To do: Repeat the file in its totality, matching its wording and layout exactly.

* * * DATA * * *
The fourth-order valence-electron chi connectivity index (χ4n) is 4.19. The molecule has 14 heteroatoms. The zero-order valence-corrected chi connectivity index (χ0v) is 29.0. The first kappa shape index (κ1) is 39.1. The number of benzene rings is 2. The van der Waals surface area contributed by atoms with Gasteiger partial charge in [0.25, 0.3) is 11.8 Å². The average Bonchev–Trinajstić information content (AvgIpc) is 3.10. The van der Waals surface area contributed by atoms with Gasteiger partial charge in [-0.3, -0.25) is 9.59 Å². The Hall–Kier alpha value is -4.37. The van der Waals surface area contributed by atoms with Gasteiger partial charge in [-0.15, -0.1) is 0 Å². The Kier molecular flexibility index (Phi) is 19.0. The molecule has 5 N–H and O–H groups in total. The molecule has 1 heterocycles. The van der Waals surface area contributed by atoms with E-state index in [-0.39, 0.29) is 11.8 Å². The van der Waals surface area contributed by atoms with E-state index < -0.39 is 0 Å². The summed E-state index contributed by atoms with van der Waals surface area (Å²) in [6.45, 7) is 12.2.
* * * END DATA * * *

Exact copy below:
The fourth-order valence-electron chi connectivity index (χ4n) is 4.19. The molecule has 14 heteroatoms. The zero-order valence-corrected chi connectivity index (χ0v) is 29.0. The first kappa shape index (κ1) is 39.1. The number of benzene rings is 2. The van der Waals surface area contributed by atoms with Gasteiger partial charge in [0.25, 0.3) is 11.8 Å². The average Bonchev–Trinajstić information content (AvgIpc) is 3.10. The van der Waals surface area contributed by atoms with Gasteiger partial charge in [-0.3, -0.25) is 9.59 Å². The Hall–Kier alpha value is -4.37. The van der Waals surface area contributed by atoms with Gasteiger partial charge in [-0.15, -0.1) is 0 Å². The Kier molecular flexibility index (Phi) is 19.0. The molecule has 5 N–H and O–H groups in total. The molecule has 1 heterocycles. The van der Waals surface area contributed by atoms with E-state index in [-0.39, 0.29) is 11.8 Å². The van der Waals surface area contributed by atoms with E-state index < -0.39 is 0 Å². The summed E-state index contributed by atoms with van der Waals surface area (Å²) in [6.45, 7) is 12.2.